Proclad International Forging has confirmed the closure of its Livingston site, after losses for six consecutive years.
The oil and gas pipeline provider said the decision would result in the loss of 10 employees. However, employees will be offered alternative roles within the group “as far as possible”, in order to retain their services.
The company is currently finishing work on its order books ahead of the shutdown.
Proclad has confirmed that the company will keep its headquarters in Glenrothes open, although the group has been losing money every year since 2016.
The company was restructured in 2015 with the aim of reducing costs.
The most recent accounts, up to the period ending November 2020, showed losses of £313,499. These were down from 2019, when he lost £680,511. The profit and loss account revealed he had lost £3million in total.
The company owed £2.8million in a year to creditors. In 2020, he claimed £9,447 from the UK government’s furlough scheme.
Mark Penman, director of Proclad, blamed the pandemic for putting “the nail in the coffin” for the company, noting “fundamental shifts in the market” that led to “long-term business challenges and difficulties “.
He explained that low volumes and short delivery times, in a “niche market”, meant the company struggled to recover from a market downturn in 2015. not seen a recovery and I think customers who used to come to the company have now moved to China and Italy to manufacture at a much lower cost than we can produce.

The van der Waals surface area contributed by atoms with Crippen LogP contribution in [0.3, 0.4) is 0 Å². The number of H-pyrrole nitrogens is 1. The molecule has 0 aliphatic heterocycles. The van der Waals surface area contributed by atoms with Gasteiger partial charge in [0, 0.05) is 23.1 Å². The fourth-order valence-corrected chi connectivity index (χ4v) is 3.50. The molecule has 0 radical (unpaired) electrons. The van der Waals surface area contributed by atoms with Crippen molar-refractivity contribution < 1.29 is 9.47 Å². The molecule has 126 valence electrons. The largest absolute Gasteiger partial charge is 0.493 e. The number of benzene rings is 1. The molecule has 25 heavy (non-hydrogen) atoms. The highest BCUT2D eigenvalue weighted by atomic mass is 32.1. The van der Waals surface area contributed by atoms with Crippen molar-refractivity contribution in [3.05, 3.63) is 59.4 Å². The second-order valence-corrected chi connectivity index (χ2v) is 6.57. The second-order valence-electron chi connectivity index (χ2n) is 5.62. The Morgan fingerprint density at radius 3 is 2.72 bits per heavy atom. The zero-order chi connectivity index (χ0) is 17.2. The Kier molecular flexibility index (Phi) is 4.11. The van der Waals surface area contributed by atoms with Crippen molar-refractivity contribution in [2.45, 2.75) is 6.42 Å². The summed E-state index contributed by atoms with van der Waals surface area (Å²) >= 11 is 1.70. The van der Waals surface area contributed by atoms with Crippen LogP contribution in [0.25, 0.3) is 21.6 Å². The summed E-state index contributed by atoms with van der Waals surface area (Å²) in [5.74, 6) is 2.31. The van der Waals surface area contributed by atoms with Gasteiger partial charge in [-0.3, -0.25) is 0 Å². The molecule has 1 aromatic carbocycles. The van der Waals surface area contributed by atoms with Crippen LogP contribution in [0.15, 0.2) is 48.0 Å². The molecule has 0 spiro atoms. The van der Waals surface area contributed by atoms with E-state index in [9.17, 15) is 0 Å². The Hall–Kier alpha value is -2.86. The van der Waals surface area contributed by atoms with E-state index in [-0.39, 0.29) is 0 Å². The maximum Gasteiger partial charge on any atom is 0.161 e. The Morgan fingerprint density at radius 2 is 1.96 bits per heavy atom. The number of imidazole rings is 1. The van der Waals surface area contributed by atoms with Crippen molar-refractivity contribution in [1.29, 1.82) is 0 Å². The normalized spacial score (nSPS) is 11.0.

“The company would have paid people earlier, but because the work volumes weren’t there, it was strategically held back with a view that the company would be financially supported until the market recovered.
“However, the market did not recover, so the decision was made to close the business,” Penman added. “We have backed the business for six years with millions of pounds of investment, but the financial resources are limited, we simply cannot continue to invest in loss-making businesses.”
Proclad is a subsidiary of Kuwaiti oil and gas services giant National Industries Group.
Penman wrote in his director’s report, “The directors propose to liquidate the business of the business in an orderly manner with planning for the event underway.”
A former employee of the company told Insider: “The company has had losses for many years – it was not in stable condition before Covid arrived.
“They had a restructuring many years ago and it actually lost half the workforce, but it still wasn’t enough; it’s sad to see a 25 to 30 year old company go.
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